Who hasn’t doubted the value of a vacation day or two during busy times at work? The rest and respite provided by taking leave for a few days can often recharge one’s batteries, as well as make room for family time and duties at home.
But the North Carolina Court of Appeals was thinking of a different “value of leave” when it decided Rathcamp v. Danello on December 4, 2018. In the Rathkamp case, the Court of Appeals (COA) addressed an appeal by both parties to a 2017 equitable distribution order from Mecklenburg County related to the parties’ divorce. One of the issues was valuation and classification of the vacation and sick leave of the former husband.
The ex-wife claimed that the judge had erred in failing to classify, value and divide her former husband’s job-related sick leave or annual leave. The judge made a finding in his order that there was insufficient evidence to allow classification, valuation or distribution of the accrued leave.
What did the former wife have for proof? The COA said that there was a “Statement of Earnings and Leave” that documented the ex-husband’s accrued leave as of 6 days after the date of separation, but there was no proof of its value, only the affidavit of the ex-wife that it was worth $56,218.
The COA noted that the record showed annual leave of 83 hours and sick leave of about 440 hours for the ex-husband; there was no evidence, however, no evidence in the record supported the classification and valuation claimed by the ex-wife. Noting that case law provides that the “… party claiming that property is marital property must also provide evidence by which that property is to be valued by the trial court,” the COA affirmed the trial court’s finding of insufficient evidence, which meant a loss of about $28,000 by the former wife.
What went wrong? The ex-wife should have obtained documents from the former husband’s employer (such as an employee manual) which would have stated whether there was a cash value to accrued sick leave and vacation time. A current or former employee familiar with the policy of the employer could have also given testimony to back up the ex-wife’s assertion of a value of over $56,000. With such a value at stake, it certainly would make sense for the ex-wife and her attorney to spend some time nailing down the means of establishing value for the accrued leave.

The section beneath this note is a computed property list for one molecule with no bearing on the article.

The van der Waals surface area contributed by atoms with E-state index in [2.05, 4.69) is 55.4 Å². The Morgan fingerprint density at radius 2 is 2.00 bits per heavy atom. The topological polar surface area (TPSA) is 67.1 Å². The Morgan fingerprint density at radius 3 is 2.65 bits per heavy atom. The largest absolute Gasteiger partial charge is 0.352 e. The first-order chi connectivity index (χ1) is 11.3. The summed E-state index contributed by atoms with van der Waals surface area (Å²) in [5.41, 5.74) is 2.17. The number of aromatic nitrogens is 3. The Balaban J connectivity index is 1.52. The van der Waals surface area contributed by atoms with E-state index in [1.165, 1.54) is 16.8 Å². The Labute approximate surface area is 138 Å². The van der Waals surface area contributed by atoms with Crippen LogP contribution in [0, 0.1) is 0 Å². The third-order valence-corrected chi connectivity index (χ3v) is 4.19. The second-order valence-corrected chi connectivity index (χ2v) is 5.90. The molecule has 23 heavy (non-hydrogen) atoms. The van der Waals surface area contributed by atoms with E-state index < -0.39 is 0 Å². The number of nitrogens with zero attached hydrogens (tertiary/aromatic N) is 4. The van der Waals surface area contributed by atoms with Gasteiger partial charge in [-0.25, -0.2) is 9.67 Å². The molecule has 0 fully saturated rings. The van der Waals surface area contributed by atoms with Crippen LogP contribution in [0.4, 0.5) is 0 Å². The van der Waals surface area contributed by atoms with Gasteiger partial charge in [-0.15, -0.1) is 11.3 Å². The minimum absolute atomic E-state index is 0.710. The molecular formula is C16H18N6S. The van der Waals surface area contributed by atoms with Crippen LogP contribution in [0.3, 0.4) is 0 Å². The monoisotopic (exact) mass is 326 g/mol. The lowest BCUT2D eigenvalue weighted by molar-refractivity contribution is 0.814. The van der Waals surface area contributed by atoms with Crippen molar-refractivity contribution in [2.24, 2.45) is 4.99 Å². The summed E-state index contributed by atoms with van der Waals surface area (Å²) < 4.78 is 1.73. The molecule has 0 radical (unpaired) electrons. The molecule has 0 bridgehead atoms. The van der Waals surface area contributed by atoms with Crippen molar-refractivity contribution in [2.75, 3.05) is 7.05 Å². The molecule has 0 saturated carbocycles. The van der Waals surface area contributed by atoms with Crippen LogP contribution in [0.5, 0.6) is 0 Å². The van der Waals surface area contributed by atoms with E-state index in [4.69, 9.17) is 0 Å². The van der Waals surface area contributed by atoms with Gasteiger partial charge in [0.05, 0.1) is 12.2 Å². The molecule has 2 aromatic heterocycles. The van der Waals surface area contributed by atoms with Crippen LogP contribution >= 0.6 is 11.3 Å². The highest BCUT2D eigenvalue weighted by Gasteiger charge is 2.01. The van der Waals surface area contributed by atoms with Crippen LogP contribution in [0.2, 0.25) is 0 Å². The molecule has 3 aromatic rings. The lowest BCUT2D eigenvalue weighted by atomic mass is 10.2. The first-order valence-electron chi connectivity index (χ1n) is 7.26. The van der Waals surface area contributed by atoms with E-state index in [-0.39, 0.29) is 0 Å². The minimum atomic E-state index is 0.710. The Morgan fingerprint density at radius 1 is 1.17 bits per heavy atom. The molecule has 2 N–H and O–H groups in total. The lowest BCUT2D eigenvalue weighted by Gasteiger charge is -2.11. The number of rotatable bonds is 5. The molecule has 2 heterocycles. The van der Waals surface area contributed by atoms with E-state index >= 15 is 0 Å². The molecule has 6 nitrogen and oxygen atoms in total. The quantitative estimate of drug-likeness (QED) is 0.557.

The issue is not unique to North Carolina. While half a dozen states have clearly held that vacation time and leave are marital or community property, three states – Illinois, Kentucky and Maryland – have stated that leave may not be distributed as marital property. The Maryland case found that leave was “alternative wages,” not deferred compensation; the appellate court held that accrued leave was less tangible, more difficult to value and more personal than pension and retirement benefits, and thus it was a nonmarital asset.
In some cases, leave can have little or no value. In the Maryland case, for example, the wife would have lost her sick leave (about $11,000) if she terminated employment. It was only good for taking time off for health reasons, not for cashing in the time.
The same is not true, however, for military leave. Servicemembers get 30 days of paid leave each year, accruing at 2.5 days a month. It is worth the same amount as the base pay for each day of leave, and thus one can determine the value of an Army sergeant’s accrued leave by looking at the Leave and Earnings Statement (LES); the row entitled “Leave” will show in the box marked “CR BAL” the number of days of existing leave that have been earned as of that pay period. If the sergeant’s base pay is $4,000 a month, and his or her LES shows 60 for “CR BAL,” then the leave is worth $8,000.
It takes some time to establish the rules for valuing leave. I was tasked with writing a brief for a Colorado attorney who needed to determine the value of the 65 days of leave shown on the LES of the husband, an Army warrant officer. I finally figured out the location of the rules and the statute governing this issue for military cases, and I’ve finished the brief; it will be presented to the court in Colorado Springs in April.
It’s surprising how seldom accrued leave comes up in settlement negotiations. Most of the time the parties seem unaware of the value of this asset. It’s truly “hidden money” for some people who are going through a divorce. In recognition of this potential problem, I wrote an article several years ago entitled “Hidden Money in Military Divorce Cases” which deals with this and other matters which may be overlooked in the divorce process.
The case is: Rathkamp v. Danello, No. COA 17-760, 2018 N.C. App. LEXIS 1190, 2018 WL 6318307 (N.C. Ct. App., Dec. 4, 2018).